Garments with a surface between matte and shiny are said to have ‘sheen’, think silk, and lucky for everyone it suits everyone and is a great way to add a little elegant glamour.
SIDE NOTE: sheen and shiny fabrics in close-fitting garments will show every scary little lump and bump you may have so be sure to done shapewear to create a smooth finish to your silhouette. Alternatively, select garments which skim your body.
Discover Your Best Colours
If you would like to discover your best colours and receive a fabulous Image innovators Colour ID swatch and ebook please contact the consultant you purchased your My Private Stylist program though, search our consultant directory or contact me on email@example.com
A colour analysis is a wonderful way to ensure you shine every day and it’s a way to ensure you create a versatile wardrobe that mixes and matches effortlessly.
Click here if you are interested in becoming an image consultant, to work as a colour consultant or just learn colour analysis.
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Ann Reinten AICI CIP
Interesting with the colour essentials but how do I find out if I’m
The only way to find out accurately is to have a colour analysis. I offer online analysis if you like. Please email me at firstname.lastname@example.org if you’d like more details.
Great start for the new year, Ann! Your timely article about the use of color in our wardrobes is my style goal for 2019. Dressing a petite frame is so difficult where color and proportion is concerned. Taller girls look casual and great with jeans, red top and a third color jacket. Not so for petites, too busy and breaks up proportion and sense of flow. As a pretty, petite girl yourself, I hope you share more of your color knowledge and wisdom .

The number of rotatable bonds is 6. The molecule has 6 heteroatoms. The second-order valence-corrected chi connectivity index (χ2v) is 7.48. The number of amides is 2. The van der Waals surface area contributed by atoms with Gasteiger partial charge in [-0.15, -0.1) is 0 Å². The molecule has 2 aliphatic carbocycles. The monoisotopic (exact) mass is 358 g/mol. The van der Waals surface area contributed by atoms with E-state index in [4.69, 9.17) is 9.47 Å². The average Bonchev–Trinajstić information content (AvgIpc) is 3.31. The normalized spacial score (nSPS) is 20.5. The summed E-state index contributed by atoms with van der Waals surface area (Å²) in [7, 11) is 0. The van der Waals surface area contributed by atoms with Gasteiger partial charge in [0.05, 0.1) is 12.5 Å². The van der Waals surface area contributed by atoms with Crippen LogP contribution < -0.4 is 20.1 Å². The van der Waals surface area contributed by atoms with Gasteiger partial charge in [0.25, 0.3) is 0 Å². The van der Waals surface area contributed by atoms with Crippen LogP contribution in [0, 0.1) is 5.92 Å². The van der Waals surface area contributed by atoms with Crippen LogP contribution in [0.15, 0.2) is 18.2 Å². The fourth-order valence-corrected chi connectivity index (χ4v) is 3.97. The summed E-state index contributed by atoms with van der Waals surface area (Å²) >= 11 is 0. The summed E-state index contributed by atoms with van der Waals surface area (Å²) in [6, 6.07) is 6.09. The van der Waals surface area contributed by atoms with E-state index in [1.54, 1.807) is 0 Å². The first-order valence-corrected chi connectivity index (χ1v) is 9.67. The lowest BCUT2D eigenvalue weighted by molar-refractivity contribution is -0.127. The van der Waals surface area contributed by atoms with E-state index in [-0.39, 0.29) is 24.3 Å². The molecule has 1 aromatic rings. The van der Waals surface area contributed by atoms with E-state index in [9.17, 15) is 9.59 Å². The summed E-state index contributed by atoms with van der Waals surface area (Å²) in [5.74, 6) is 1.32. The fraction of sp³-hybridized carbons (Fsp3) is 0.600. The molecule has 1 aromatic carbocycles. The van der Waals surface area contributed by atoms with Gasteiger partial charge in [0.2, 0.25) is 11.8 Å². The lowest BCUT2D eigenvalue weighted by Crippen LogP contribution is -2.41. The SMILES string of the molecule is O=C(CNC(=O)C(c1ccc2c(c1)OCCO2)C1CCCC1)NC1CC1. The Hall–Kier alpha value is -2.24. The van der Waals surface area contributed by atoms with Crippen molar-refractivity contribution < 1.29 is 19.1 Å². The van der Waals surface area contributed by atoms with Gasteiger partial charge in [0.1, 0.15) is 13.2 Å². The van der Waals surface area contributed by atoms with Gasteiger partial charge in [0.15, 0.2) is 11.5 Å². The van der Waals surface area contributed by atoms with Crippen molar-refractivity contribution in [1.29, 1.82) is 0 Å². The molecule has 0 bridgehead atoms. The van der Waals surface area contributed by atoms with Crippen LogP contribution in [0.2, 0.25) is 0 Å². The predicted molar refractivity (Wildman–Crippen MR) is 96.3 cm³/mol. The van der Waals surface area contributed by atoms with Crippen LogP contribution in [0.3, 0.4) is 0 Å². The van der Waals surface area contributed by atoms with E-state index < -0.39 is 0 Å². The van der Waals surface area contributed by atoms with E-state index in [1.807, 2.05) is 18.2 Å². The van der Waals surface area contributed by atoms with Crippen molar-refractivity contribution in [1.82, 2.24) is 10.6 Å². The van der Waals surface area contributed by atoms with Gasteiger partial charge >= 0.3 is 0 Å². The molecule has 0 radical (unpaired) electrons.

I know your wisdom is appreciated by many, thanks for sharing so generously.
If only I were a petite girl! I’m a plus size, mature one.
The main thing I believe you need to consider when wearing several colours is to create vertical flow and not horizontal bands colour. By that I mean say..blue jeans, a red top and an open 3rd colour jacket. Alternatively, you could wear all one colour or monochromatic garments or, flow one colour up either the inside or outside of your body. For example, dark pants and a dark open jacket with a light or bright top or, dark pants and a top with a different coloured, open jacket. Each of these strategies will keep the eye moving up and down your body. I also suggest you add a high placed focal point such as a statement necklace, hat, scarf, great earrings or bold lips to anchor attention towards the top of your body
I hope that helps.
Thank you for these great suggestions! Clearly I need to spend more time playing in my wardrobe instead of utilizing combinations in the usual way